"Who shot at you?" was the first question we were asked when we stopped at Canyon de Chelly. Two Canadians, looking somewhat distraught, were staring at the bullet holes in the Land Rovers’ side window. We were in the real "wild west" country. Most of it, 27 million acres in the Northeast sector of Arizona, was Navajo Tribal Trust Land.
The "bullet holes" were TH’s idea of a joke. While they looked quite realistic, they were stick-on fakes. It was surprising how many people they fooled.
Canyon de Chelly (pronounced "shay") National Monument is one of the longest continuously inhabited areas of North America. Before the Navajo, were the Anasazi pueblo peoples. They had carved out stone houses on the impossibly small ledges, which jutted out from the steep canyon walls.
The land surrounding the canyon was dry and scrubby, but we were told that the canyon floor stays green and fertile all year round, protected by the tall rocky walls of the canyon. Apart from perching on a cliff edge, I could see this would have been an attractive place to live.
The living Navajo community maintains this culturally significant area in partnership with the American National Parks Service.
We had driven up from the Petrified Forest National Park, following Big Joe Petrillo’s recommended route. I loved the colour contrast of the red cliffs and the sage-green coloured bushes. However, the "spoiler" was the large numbers of empty alcohol bottles and cans, thrown from cars as they sped past. We’d seen the same thing in Nevada.
We continued north to Monument Valley. John Wayne country. The land of many Western movies, where isolated buttes and mesa thrust up from the empty, sandy desert.
The valley is not really a valley, but a wide flat, desolate landscape, interrupted by these crumbling formations rising hundreds of feet into the air, the last remnants of red, sandstone layers that once covered the entire region.
I’d seen these views in so many "ride into the sunset" movie endings - the darkened outcrops silhouetted against the dying sun, the "heroes" galloping away into small dots, while the melancholy, accompanying theme tune plays on into the fade out. I wondered which movie cliché character I was. The Good? The Bad? Or The Ugly. Maybe all three?
There was no question about what Monument Valley was. It was "The Fabulous", with its deep, rich, iron oxide red colours.
By now it was getting late into the day, and we needed our own "fade out" place to spend the night. Camping in Navajo Land was restricted and, distracted by all this majestic beauty around us, we had missed the fact that the only camping ground (amongst the 27 million acres) was back at Canyon de Chelly.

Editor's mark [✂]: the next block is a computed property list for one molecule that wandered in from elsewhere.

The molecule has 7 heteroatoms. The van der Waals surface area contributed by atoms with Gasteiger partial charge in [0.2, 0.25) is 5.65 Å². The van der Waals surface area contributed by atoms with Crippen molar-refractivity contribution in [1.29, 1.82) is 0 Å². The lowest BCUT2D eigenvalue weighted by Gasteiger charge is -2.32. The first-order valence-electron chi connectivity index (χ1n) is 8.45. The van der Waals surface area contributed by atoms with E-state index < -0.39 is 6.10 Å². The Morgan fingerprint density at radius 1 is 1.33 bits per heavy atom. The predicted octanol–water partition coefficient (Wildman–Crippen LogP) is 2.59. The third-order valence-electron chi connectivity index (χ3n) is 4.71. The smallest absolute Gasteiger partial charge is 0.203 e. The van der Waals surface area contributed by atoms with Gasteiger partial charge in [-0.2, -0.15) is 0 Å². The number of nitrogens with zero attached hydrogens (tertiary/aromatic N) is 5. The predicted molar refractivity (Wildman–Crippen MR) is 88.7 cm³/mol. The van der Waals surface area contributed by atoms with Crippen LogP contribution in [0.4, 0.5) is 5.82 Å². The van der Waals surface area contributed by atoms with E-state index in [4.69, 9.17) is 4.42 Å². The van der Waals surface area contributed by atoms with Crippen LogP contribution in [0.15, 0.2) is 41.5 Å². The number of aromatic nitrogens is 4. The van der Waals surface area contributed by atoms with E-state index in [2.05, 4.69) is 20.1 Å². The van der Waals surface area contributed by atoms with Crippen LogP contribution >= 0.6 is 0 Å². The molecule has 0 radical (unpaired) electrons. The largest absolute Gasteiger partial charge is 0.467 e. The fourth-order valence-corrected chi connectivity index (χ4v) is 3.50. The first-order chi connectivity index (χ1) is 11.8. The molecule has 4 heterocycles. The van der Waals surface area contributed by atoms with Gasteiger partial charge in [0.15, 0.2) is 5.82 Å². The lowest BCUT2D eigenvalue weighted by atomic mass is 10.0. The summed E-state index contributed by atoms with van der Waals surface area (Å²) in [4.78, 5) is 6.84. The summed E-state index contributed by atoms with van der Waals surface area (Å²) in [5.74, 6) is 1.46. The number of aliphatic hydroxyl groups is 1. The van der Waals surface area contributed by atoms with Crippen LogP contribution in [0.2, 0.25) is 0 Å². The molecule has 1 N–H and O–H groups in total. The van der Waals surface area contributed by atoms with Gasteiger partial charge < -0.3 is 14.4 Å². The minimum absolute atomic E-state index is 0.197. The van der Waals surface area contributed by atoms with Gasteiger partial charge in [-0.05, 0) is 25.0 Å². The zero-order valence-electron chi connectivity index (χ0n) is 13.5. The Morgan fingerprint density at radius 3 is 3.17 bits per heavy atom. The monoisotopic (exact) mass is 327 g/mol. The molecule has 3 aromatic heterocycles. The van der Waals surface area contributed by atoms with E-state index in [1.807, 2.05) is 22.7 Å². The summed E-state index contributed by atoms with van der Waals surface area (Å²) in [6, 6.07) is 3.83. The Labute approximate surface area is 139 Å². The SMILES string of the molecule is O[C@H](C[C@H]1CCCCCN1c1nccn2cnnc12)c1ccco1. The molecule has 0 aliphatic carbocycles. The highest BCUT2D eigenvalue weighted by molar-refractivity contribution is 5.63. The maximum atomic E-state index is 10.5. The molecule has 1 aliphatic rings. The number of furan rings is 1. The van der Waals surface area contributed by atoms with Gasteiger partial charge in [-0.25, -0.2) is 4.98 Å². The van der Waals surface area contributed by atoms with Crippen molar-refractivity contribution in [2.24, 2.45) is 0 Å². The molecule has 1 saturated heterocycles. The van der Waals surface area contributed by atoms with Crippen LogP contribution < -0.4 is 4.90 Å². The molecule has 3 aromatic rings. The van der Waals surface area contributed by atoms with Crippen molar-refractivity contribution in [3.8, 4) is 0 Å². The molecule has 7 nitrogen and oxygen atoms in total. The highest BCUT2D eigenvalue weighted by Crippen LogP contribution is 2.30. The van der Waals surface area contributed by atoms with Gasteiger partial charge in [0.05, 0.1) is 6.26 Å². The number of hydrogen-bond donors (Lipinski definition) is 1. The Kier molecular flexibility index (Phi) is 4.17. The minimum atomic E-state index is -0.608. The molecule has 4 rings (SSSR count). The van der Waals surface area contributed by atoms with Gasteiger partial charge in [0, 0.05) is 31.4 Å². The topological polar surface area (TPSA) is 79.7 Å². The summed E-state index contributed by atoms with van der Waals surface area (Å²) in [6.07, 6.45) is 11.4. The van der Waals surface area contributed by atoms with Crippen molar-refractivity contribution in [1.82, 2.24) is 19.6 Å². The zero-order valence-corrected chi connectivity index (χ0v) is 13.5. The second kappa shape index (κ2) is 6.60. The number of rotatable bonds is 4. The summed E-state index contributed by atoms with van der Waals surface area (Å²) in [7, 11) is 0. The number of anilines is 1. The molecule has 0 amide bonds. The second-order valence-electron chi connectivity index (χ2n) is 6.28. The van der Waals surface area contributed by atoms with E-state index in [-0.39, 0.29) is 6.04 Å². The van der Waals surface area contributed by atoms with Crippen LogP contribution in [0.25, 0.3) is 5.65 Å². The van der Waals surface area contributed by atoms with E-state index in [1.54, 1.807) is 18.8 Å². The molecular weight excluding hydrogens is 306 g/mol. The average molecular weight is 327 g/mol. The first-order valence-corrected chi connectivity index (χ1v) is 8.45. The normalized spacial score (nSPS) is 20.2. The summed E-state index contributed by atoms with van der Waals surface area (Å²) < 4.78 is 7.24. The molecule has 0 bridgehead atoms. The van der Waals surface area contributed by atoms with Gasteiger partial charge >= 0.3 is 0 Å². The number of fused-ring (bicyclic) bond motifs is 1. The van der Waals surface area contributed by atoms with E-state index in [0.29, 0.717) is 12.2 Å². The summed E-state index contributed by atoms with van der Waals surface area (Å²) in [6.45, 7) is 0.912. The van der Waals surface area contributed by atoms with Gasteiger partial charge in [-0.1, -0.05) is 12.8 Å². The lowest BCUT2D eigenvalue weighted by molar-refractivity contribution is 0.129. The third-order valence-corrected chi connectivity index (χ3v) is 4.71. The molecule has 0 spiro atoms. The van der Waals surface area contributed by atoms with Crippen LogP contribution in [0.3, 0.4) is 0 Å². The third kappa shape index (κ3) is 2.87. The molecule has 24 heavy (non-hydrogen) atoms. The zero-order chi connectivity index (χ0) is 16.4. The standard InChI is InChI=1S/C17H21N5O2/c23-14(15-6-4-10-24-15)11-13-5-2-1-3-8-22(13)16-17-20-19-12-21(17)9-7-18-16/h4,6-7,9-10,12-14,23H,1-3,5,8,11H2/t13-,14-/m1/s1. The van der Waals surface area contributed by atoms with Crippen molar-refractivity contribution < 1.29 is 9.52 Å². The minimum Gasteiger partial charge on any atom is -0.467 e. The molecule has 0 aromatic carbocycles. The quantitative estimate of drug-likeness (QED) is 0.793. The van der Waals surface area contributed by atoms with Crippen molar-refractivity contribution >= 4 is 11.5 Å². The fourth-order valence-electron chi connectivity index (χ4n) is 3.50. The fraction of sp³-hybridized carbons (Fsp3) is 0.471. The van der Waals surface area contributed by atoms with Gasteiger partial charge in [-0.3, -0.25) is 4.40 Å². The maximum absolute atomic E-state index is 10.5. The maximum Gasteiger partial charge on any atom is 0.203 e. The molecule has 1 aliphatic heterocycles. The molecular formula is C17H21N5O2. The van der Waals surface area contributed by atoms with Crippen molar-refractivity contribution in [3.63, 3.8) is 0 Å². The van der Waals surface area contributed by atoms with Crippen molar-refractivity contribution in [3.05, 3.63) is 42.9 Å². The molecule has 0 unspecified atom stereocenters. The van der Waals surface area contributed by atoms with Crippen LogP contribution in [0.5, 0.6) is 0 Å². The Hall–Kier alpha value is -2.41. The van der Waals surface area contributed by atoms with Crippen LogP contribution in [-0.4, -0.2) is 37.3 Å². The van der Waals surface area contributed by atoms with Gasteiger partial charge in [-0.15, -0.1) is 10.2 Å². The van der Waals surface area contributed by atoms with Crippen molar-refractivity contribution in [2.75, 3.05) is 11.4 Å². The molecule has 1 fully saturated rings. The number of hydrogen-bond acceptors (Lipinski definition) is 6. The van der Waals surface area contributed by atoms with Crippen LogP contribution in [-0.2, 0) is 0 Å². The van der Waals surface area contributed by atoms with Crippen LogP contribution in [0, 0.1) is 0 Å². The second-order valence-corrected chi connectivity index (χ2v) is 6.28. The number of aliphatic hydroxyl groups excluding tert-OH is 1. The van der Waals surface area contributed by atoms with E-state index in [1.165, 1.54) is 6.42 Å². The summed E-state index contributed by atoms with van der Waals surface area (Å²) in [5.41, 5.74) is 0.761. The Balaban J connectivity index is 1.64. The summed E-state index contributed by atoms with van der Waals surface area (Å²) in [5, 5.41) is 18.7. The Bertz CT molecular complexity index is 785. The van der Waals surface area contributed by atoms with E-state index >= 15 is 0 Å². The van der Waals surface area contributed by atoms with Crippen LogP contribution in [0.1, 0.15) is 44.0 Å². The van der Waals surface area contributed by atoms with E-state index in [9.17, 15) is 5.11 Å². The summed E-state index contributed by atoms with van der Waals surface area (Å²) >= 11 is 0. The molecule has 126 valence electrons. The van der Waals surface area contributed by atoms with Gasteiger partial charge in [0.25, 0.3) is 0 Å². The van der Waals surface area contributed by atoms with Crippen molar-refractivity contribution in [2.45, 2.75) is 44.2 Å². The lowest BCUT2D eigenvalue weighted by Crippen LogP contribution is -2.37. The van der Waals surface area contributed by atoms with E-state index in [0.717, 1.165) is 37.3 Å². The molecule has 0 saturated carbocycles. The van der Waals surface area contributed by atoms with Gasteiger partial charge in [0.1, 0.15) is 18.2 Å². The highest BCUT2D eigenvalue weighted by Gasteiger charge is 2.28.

We huddled over the map. The next "biggish" town was Shiprock in New Mexico and we headed in that direction. TH spied a "dry weather road" just out of Lukachukai. If we could get through, it would get us to Shiprock before nightfall.
Avid blog fans will know that this road petered out into a muddy, impassable track. On it we encountered some very drunk men who thought we were married twins from Nooo Zeeeeeeland. (Refer blog entry for Friday 22 July 2005, entitled: "Shoes and Clothes – What more does a gal need?"). Check out:
We high tailed it, back down the dry weather road, and continued on to Shiprock, by the conventional highway.
As it got dark, a chill wind blew up, hurling dust and tumbleweeds across the road. In the pale light from our meagre headlights, the tumbleweeds looked like wild, hairy monsters screaming along in front of us.
Shiprock did not have a campsite. We grabbed some dinner and pressed on to Farmington. We pulled into "Mom and Pop’s RV Campground" at 8:30 that night. We had driven 350 miles over a 12-hour day. The friendly owner looked rather sympathetically at us - two cold, tired, dusty, dishevelled strangers with funny accents, and who had blown into his camp, along with a now icy wind.
He said he didn’t get many campers at this time of year and the camp was mainly for RV’s. However, he let us pitch our tent in the sheltered side of his camp store. Close by was the camp’s excellent, heated amenity building with plenty of hot water for showers. We had long, wonderful showers, clambered into our thermals, zipped ourselves into our tent and then our hooded sleeping bags.
During the night I heard the strangest soft, squidgy sounds. Like someone was kissing the outside of the tent. I woke the long-suffering TH. He peered out and said, "It’s snow. Snow falling on the tent."
We snuggled back down. It was warm and cosy together and we drifted back to sleep.
© Eventful Woman, 2006
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